Martin Parr Remembers His Early Works

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Martin Parr Early Works Photography Book United Kingdom
Butlins Filey, North Yorkshire, England, 1972© Martin Parr / Magnum Photos

A new book, Martin Parr: Early Work, looks back at the seminal photographer’s formative years. Here, he tells us more

Martin Parr remembers when, as a young man growing up in the UK, he first realised that it was his destiny to become a photographer. It began when his grandfather lent him a camera, and increased when he discovered Creative Camera magazine in the late 1960s, immersing himself in the work of Robert Frank and Garry Winogrand. 

“But what was most exciting for me was seeing the work of Tony Ray-Jones,” Parr tells AnOther. The year was 1971. Parr, a photography student at Manchester Polytechnic, came across Ray-Jones’ photographs made in England in the late 1960s and was transfixed. “This was one of those moments when your life is changed,” he remembers. “You see something and think, ‘Ahh, this is the aspiration I can look to in terms of work.’”

With his compass set, Parr set off to photograph the coast and countryside of north England and Northern Ireland, creating series of black and white works that laid the foundation for the next 50 years of his practice. In the new book, Martin Parr: Early Works (RRB Photobooks/Martin Parr Foundation), the photographer takes us back to those formative years, painting a portrait of Britain that eloquently captures the idiosyncratic character of its people.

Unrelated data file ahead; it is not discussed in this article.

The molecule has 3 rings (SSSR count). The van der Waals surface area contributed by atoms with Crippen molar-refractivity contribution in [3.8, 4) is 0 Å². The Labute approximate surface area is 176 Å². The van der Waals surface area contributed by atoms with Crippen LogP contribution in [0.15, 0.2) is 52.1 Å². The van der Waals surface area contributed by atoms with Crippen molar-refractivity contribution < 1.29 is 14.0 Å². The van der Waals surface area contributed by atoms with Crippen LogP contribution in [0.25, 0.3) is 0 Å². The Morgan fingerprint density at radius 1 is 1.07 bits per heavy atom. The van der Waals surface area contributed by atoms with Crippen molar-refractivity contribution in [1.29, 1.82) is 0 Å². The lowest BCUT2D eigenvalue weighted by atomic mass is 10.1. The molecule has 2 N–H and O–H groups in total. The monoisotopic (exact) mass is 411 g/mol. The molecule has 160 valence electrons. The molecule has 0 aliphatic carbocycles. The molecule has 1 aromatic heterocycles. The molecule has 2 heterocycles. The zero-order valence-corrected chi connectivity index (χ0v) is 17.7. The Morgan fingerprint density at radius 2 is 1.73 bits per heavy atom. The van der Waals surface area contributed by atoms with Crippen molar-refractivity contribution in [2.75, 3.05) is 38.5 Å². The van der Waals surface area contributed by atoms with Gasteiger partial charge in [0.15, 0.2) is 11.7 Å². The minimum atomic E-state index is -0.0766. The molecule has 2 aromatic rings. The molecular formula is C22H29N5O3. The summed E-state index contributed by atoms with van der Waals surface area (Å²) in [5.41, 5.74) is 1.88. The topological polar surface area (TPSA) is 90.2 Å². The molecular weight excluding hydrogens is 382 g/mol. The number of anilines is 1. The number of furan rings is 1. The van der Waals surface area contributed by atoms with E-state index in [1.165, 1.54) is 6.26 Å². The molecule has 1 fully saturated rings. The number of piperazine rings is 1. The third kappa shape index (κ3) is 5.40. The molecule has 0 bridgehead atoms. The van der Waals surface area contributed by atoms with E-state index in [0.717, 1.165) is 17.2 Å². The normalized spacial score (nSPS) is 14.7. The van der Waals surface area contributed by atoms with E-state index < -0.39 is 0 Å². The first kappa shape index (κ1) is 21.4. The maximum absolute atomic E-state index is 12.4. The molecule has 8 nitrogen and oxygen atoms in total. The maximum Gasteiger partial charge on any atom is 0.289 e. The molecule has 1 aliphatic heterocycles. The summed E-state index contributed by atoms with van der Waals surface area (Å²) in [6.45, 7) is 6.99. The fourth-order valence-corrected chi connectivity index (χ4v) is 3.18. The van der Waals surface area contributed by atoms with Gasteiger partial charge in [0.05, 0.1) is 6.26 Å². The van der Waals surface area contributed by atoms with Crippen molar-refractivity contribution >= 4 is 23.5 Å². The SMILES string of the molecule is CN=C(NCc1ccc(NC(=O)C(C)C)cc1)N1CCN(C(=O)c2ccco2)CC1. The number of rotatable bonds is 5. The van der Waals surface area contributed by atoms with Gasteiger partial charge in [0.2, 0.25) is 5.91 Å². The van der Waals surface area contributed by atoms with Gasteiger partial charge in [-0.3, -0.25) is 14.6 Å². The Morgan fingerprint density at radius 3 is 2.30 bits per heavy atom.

“We are quite an eccentric nation, and the wryness of observation that Tony Ray-Jones did so well was something I aspired to myself,” Parr says. “There is a humour and there is always a tragedy – especially at the seaside. It always feels slightly sad in a sense. They’re all meant to be jolly but they’re often quite run down. So that contradiction and ambiguity I very much like.”

His photographs – made at football grounds, cricket matches, horse races, country fairs, swimming pools, buffet lunches, banquets, and other sundry events – offer an intimate, revealing look at a very traditional way of life. 

“I’m very fond of my early black and white pictures,” Parr says. “Although they are almost two generations away, I remember taking every single picture and the excitement and sheer joy of going out in the world and finding picture. Most of the time we don’t find pictures, so these are the cherished times when it falls into place. To achieve that, you have to keep shooting and be obsessed – which I am. It’s so nice to see the fruits that this ultimately bears.”

Martin Parr: Early Worksco-published by RRB Photobooks/Martin Parr Foundation, is available to pre-order now.